UPDATE: I should of course have called attention to the notably sultrier approach of the Norman-Ozawa performance. Interesting!

BIZET: Carmen: Act I: Soldiers, "Mais nous ne voyons pas la Carmencita" ("But we don't see La Carmencita" . . . Carmen, "Quand je vous aimerai?" ("When I'll love you?") [at approx. 0:46] . . . Habañera ("L'amour est un oiseau rebelle" -- "Love is a rebellious bird")
SOLDIERS: But we don't see La Carmencita.
[CARMEN enters.]
CIGARETTE GIRLS and YOUNG MEN: There she is!
There she is!
There's La Carmencita!
[She has a bouquet of cassia flowers at her bodice, and a cassia flower in the corner of her mouth. Young men enter with CARMEN. They follow her, surround her, speak to her. She vamps and flirts with them. DON JOSÉ lifts his head. He looks at CARMEN, then calmly returns to his work.]
YOUNG MEN: Carmen, at your feet we all throng.
Carmen, be nice, at least answer us,
and tell us which day you'll love us!
CARMEN [looking at DON JOSÉ]: When I'll love you?
My faith, I don't know.
Perhaps never, perhaps tomorrow,
but not today, that's certain.
Habañera
CARMEN: Love is a rebellious bird
that no one can tame,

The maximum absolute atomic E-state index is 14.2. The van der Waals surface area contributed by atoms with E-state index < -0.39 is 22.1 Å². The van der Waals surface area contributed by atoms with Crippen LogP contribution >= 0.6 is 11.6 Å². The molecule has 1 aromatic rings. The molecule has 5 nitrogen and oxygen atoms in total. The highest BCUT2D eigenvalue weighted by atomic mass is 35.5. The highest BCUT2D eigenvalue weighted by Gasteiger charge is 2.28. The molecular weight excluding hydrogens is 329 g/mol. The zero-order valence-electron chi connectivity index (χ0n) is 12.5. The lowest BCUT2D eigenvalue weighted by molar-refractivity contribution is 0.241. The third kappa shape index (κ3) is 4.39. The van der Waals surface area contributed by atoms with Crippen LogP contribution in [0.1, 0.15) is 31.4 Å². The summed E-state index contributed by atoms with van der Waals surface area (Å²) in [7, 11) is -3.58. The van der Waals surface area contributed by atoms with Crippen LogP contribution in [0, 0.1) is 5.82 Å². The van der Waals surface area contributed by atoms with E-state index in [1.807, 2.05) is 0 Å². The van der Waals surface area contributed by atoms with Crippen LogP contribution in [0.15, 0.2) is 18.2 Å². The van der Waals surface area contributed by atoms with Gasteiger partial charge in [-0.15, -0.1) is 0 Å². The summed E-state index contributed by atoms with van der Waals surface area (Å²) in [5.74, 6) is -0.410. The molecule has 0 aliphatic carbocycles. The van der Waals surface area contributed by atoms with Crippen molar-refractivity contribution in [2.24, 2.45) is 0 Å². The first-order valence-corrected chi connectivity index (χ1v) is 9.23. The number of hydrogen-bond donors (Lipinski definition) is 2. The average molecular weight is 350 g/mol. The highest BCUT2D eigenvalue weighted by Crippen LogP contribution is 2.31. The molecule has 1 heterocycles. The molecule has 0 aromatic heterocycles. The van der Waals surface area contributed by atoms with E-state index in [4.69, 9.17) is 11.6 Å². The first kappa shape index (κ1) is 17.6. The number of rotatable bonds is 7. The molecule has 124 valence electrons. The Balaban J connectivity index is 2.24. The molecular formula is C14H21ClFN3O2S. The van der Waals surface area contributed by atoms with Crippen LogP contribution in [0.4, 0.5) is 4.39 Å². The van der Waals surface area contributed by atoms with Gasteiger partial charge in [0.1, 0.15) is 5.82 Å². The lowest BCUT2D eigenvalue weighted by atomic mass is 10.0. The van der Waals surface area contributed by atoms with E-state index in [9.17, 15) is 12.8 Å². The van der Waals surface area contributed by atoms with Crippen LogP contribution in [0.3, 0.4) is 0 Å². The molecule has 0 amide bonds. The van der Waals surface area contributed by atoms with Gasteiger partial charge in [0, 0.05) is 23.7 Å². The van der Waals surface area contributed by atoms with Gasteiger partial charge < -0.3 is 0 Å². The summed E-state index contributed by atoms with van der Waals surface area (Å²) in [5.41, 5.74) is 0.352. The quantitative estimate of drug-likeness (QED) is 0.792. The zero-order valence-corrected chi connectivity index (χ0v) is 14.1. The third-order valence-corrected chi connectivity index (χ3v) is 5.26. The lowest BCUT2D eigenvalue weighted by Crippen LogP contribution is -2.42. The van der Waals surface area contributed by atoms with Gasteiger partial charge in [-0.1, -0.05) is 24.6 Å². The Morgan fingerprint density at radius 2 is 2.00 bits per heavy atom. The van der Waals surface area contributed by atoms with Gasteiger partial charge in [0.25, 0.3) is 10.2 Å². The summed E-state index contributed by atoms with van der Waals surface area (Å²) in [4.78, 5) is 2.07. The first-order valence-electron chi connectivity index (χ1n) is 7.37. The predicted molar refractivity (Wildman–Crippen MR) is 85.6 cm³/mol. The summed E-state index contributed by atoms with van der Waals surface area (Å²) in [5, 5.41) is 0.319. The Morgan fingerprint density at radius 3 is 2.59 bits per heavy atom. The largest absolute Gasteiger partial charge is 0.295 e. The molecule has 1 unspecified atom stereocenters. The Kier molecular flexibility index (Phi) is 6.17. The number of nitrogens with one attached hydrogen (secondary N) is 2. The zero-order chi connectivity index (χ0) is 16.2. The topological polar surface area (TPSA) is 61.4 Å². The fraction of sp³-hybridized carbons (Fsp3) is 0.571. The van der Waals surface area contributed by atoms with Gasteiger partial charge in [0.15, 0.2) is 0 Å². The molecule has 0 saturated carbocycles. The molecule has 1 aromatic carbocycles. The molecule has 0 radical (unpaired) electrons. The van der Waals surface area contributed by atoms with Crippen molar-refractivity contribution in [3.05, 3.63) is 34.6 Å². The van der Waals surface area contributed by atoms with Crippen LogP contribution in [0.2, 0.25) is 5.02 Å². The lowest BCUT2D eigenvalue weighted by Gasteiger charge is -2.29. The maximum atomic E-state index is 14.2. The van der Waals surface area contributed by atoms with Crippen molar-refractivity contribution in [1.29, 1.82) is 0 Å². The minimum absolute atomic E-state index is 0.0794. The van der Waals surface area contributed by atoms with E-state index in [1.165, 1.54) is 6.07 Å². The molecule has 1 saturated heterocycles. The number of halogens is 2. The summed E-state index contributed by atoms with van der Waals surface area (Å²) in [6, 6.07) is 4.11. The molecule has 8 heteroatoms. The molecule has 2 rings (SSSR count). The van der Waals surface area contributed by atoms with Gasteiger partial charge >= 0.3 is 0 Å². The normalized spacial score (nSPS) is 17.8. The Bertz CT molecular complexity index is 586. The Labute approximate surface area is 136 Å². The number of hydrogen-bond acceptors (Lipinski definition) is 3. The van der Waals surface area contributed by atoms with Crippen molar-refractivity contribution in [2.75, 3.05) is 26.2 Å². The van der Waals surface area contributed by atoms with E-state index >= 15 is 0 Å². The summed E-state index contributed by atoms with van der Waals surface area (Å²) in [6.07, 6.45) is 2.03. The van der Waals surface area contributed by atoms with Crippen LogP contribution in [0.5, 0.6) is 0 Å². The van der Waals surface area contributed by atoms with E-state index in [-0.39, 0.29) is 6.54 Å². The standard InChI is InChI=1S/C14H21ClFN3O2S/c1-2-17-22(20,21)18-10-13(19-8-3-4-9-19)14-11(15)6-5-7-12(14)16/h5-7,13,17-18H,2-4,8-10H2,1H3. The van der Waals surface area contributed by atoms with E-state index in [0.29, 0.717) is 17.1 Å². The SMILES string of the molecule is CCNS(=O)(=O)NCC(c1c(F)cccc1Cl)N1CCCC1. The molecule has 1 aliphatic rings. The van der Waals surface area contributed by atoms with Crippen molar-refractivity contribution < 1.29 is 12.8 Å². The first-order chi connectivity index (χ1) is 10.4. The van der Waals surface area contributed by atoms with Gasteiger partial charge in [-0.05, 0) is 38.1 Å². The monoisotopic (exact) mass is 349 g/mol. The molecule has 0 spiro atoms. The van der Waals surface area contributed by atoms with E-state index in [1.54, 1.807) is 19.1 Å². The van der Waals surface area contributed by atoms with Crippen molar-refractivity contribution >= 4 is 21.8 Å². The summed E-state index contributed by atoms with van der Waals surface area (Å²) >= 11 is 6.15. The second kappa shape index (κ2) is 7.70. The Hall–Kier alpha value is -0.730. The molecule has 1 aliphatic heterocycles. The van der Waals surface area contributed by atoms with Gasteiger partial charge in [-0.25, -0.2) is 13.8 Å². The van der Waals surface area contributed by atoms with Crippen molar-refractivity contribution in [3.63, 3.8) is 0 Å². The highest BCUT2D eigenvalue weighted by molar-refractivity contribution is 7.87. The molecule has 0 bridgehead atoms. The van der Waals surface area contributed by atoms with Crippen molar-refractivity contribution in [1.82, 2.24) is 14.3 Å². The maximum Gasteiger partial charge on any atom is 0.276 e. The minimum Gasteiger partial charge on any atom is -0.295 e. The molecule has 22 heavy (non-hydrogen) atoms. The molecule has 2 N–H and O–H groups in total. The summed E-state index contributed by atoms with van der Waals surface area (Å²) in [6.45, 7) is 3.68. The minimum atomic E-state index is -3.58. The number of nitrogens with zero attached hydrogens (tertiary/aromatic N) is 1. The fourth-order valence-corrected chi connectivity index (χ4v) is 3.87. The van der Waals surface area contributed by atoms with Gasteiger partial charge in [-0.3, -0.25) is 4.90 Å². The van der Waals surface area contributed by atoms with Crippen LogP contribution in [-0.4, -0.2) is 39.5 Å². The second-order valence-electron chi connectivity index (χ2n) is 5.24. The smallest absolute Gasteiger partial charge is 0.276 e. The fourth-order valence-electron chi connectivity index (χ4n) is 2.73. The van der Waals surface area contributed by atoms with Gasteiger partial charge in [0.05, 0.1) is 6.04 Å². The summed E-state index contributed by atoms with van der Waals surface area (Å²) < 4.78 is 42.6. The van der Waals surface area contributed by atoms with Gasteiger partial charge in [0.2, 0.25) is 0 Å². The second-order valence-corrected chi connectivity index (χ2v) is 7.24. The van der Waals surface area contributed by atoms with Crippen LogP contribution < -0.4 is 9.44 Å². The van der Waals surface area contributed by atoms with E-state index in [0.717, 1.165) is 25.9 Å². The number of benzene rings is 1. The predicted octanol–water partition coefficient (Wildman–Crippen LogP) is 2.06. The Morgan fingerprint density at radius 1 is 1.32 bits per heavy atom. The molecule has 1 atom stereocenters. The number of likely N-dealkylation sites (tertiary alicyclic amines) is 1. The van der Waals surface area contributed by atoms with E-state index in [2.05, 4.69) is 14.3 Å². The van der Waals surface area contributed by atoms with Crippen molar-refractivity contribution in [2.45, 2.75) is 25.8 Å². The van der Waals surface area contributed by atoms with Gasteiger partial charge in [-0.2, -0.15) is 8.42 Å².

and it's quite useless to call it
if it suits it to refuse.
Nothing moves it, threat or prayer;
one speaks well, the other keeps quiet;
and it's the other that I prefer,
he hasn't spoken, but he pleases me.
Love! Love! Love! Love!
CHORUS: Love is a rebellious bird
that no one can tame,&c.
CARMEN: Love is a gypsy child;
it's never, never had any law.
If you don't love me, I love you;
if I love you, watch out!
CHORUS: Watch out &c.
Love is a gypsy child &c.
CARMEN: The bird that you thought to surprise
beats its wings and flies off --
love is far off, you can wait for it;
you don't wait for it, it's there!
All around you, quickly, quickly,
it comes, it goes away, then it comes back;
you think you can hold it, it evades you;
you think to evade it, it holds you.
Love! Love! Love! Love!
CHORUS: All around you, quickly, quickly,&c.
CARMEN: Love is a gypsy child;
it's never, never had any law.
If you don't love me, I love you;
if I love you, watch out!
If you don't love me, I love you, &c.
CHORUS: Watch out &c.
Love is a gypsy child &c.

Grace Bumbry (ms), Carmen; Chorus and Orchestra of the Théâtre National de l'Opéra de Paris, Rafael Frühbeck de Burgos, cond. EMI, recorded July and Sept. 1969, Jan. and Feb. 1970

Maria Callas (s), Carmen; Choeurs René Duclos, Orchestra of the Théâtre National de l'Opéra de Paris, Georges Prêtre, cond. EMI, recorded July 6-20, 1964

Jessye Norman (s), Carmen; Chorus of Radio France, Orchestre National de France, Seiji Ozawa, cond. Philips, recorded July 13-22, 1988